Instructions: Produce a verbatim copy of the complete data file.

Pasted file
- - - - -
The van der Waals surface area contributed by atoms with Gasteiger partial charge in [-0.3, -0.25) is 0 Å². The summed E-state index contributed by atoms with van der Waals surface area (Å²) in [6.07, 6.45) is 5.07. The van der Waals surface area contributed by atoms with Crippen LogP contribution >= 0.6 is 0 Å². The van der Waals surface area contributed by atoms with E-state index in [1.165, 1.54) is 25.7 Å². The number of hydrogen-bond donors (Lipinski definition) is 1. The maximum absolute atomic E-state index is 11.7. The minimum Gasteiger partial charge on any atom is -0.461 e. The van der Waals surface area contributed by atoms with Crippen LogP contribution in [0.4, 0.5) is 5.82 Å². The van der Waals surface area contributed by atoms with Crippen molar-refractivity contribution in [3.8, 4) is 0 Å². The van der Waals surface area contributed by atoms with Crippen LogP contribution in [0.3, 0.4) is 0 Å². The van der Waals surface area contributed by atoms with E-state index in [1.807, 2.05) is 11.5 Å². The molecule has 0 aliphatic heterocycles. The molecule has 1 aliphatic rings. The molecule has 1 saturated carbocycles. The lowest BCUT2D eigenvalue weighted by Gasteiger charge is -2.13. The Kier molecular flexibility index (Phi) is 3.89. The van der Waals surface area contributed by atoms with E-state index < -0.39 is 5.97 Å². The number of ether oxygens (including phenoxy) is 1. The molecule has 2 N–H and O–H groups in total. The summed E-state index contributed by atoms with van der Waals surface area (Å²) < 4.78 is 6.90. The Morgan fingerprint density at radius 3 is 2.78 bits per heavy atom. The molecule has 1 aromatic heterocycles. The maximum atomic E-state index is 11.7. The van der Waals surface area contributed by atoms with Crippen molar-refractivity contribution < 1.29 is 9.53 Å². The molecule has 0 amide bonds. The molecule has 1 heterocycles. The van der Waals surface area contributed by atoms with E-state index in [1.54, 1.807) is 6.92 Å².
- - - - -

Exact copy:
The van der Waals surface area contributed by atoms with Gasteiger partial charge in [-0.3, -0.25) is 0 Å². The summed E-state index contributed by atoms with van der Waals surface area (Å²) in [6.07, 6.45) is 5.07. The van der Waals surface area contributed by atoms with Crippen LogP contribution >= 0.6 is 0 Å². The van der Waals surface area contributed by atoms with E-state index in [1.165, 1.54) is 25.7 Å². The number of hydrogen-bond donors (Lipinski definition) is 1. The maximum absolute atomic E-state index is 11.7. The minimum Gasteiger partial charge on any atom is -0.461 e. The van der Waals surface area contributed by atoms with Crippen LogP contribution in [0.4, 0.5) is 5.82 Å². The van der Waals surface area contributed by atoms with Crippen molar-refractivity contribution in [3.8, 4) is 0 Å². The van der Waals surface area contributed by atoms with Crippen LogP contribution in [0.3, 0.4) is 0 Å². The van der Waals surface area contributed by atoms with E-state index in [1.807, 2.05) is 11.5 Å². The molecule has 0 aliphatic heterocycles. The molecule has 1 aliphatic rings. The molecule has 1 saturated carbocycles. The lowest BCUT2D eigenvalue weighted by Gasteiger charge is -2.13. The Kier molecular flexibility index (Phi) is 3.89. The van der Waals surface area contributed by atoms with E-state index < -0.39 is 5.97 Å². The number of ether oxygens (including phenoxy) is 1. The molecule has 2 N–H and O–H groups in total. The summed E-state index contributed by atoms with van der Waals surface area (Å²) < 4.78 is 6.90. The Morgan fingerprint density at radius 3 is 2.78 bits per heavy atom. The molecule has 1 aromatic heterocycles. The maximum atomic E-state index is 11.7. The van der Waals surface area contributed by atoms with Crippen molar-refractivity contribution < 1.29 is 9.53 Å². The molecule has 0 amide bonds. The molecule has 1 heterocycles. The van der Waals surface area contributed by atoms with E-state index in [1.54, 1.807) is 6.92 Å².